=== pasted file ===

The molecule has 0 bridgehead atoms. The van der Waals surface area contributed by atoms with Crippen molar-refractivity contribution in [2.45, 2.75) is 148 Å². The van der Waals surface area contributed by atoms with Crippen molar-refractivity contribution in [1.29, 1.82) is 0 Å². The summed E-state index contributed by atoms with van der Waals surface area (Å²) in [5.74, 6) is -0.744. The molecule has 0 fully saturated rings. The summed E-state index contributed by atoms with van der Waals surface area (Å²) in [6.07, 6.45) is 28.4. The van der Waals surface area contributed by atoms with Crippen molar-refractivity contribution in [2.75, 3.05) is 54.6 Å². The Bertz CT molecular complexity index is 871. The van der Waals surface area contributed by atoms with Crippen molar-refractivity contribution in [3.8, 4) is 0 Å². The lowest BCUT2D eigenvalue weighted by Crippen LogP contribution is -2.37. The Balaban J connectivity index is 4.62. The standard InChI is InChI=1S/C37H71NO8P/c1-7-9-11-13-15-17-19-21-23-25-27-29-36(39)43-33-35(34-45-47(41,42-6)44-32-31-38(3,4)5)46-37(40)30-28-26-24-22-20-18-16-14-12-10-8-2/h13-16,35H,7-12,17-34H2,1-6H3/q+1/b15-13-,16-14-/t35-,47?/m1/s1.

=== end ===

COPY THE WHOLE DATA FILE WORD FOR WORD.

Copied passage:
The molecule has 0 bridgehead atoms. The van der Waals surface area contributed by atoms with Crippen molar-refractivity contribution in [2.45, 2.75) is 148 Å². The van der Waals surface area contributed by atoms with Crippen molar-refractivity contribution in [1.29, 1.82) is 0 Å². The summed E-state index contributed by atoms with van der Waals surface area (Å²) in [5.74, 6) is -0.744. The molecule has 0 fully saturated rings. The summed E-state index contributed by atoms with van der Waals surface area (Å²) in [6.07, 6.45) is 28.4. The van der Waals surface area contributed by atoms with Crippen molar-refractivity contribution in [2.75, 3.05) is 54.6 Å². The Bertz CT molecular complexity index is 871. The van der Waals surface area contributed by atoms with Crippen molar-refractivity contribution in [3.8, 4) is 0 Å². The lowest BCUT2D eigenvalue weighted by Crippen LogP contribution is -2.37. The Balaban J connectivity index is 4.62. The standard InChI is InChI=1S/C37H71NO8P/c1-7-9-11-13-15-17-19-21-23-25-27-29-36(39)43-33-35(34-45-47(41,42-6)44-32-31-38(3,4)5)46-37(40)30-28-26-24-22-20-18-16-14-12-10-8-2/h13-16,35H,7-12,17-34H2,1-6H3/q+1/b15-13-,16-14-/t35-,47?/m1/s1.